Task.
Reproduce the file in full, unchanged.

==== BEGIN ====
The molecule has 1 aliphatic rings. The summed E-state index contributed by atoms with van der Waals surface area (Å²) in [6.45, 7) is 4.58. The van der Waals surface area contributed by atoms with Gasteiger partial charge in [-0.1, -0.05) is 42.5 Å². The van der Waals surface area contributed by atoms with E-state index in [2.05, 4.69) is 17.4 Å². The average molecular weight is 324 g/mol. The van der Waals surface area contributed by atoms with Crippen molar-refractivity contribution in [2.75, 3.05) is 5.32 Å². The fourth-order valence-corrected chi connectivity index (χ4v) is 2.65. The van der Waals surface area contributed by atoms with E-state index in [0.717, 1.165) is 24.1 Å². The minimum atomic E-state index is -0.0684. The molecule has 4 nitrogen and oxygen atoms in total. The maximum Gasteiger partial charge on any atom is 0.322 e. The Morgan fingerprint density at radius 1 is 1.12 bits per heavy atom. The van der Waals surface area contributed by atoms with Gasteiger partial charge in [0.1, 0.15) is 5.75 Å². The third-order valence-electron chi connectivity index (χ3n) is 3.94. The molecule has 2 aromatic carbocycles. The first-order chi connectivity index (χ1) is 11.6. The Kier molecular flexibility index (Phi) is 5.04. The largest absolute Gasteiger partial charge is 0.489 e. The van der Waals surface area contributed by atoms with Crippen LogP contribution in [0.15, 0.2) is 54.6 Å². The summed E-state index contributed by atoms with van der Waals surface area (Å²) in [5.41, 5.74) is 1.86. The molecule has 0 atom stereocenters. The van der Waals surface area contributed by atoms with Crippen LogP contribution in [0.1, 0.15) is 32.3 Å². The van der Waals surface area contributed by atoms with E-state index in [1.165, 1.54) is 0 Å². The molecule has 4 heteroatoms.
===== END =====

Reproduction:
The molecule has 1 aliphatic rings. The summed E-state index contributed by atoms with van der Waals surface area (Å²) in [6.45, 7) is 4.58. The van der Waals surface area contributed by atoms with Gasteiger partial charge in [-0.1, -0.05) is 42.5 Å². The van der Waals surface area contributed by atoms with E-state index in [2.05, 4.69) is 17.4 Å². The average molecular weight is 324 g/mol. The van der Waals surface area contributed by atoms with Crippen molar-refractivity contribution in [2.75, 3.05) is 5.32 Å². The fourth-order valence-corrected chi connectivity index (χ4v) is 2.65. The van der Waals surface area contributed by atoms with E-state index in [0.717, 1.165) is 24.1 Å². The minimum atomic E-state index is -0.0684. The molecule has 4 nitrogen and oxygen atoms in total. The maximum Gasteiger partial charge on any atom is 0.322 e. The Morgan fingerprint density at radius 1 is 1.12 bits per heavy atom. The van der Waals surface area contributed by atoms with Gasteiger partial charge in [0.1, 0.15) is 5.75 Å². The third-order valence-electron chi connectivity index (χ3n) is 3.94. The molecule has 2 aromatic carbocycles. The first-order chi connectivity index (χ1) is 11.6. The Kier molecular flexibility index (Phi) is 5.04. The largest absolute Gasteiger partial charge is 0.489 e. The van der Waals surface area contributed by atoms with Crippen LogP contribution in [0.15, 0.2) is 54.6 Å². The summed E-state index contributed by atoms with van der Waals surface area (Å²) in [5.41, 5.74) is 1.86. The molecule has 0 atom stereocenters. The van der Waals surface area contributed by atoms with Crippen LogP contribution in [0.1, 0.15) is 32.3 Å². The van der Waals surface area contributed by atoms with E-state index in [1.165, 1.54) is 0 Å². The molecule has 4 heteroatoms.